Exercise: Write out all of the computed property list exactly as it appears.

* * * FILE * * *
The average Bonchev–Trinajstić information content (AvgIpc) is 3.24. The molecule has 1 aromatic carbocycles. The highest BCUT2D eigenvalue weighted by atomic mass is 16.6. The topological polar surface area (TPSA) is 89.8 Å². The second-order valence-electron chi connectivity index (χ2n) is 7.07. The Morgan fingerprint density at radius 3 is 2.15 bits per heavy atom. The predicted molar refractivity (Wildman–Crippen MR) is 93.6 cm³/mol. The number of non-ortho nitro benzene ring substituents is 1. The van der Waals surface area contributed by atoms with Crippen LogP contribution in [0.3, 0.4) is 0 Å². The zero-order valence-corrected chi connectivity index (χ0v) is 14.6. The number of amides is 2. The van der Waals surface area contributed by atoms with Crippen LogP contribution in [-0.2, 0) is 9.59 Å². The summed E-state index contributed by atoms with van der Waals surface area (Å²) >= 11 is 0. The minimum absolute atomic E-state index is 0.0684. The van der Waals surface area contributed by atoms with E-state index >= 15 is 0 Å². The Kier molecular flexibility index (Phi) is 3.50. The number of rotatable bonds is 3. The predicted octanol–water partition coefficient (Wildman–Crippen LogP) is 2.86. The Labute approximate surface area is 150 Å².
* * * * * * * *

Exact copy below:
The average Bonchev–Trinajstić information content (AvgIpc) is 3.24. The molecule has 1 aromatic carbocycles. The highest BCUT2D eigenvalue weighted by atomic mass is 16.6. The topological polar surface area (TPSA) is 89.8 Å². The second-order valence-electron chi connectivity index (χ2n) is 7.07. The Morgan fingerprint density at radius 3 is 2.15 bits per heavy atom. The predicted molar refractivity (Wildman–Crippen MR) is 93.6 cm³/mol. The number of non-ortho nitro benzene ring substituents is 1. The van der Waals surface area contributed by atoms with Crippen LogP contribution in [0.3, 0.4) is 0 Å². The zero-order valence-corrected chi connectivity index (χ0v) is 14.6. The number of amides is 2. The van der Waals surface area contributed by atoms with Crippen LogP contribution in [-0.2, 0) is 9.59 Å². The summed E-state index contributed by atoms with van der Waals surface area (Å²) >= 11 is 0. The minimum absolute atomic E-state index is 0.0684. The van der Waals surface area contributed by atoms with E-state index >= 15 is 0 Å². The Kier molecular flexibility index (Phi) is 3.50. The number of rotatable bonds is 3. The predicted octanol–water partition coefficient (Wildman–Crippen LogP) is 2.86. The Labute approximate surface area is 150 Å².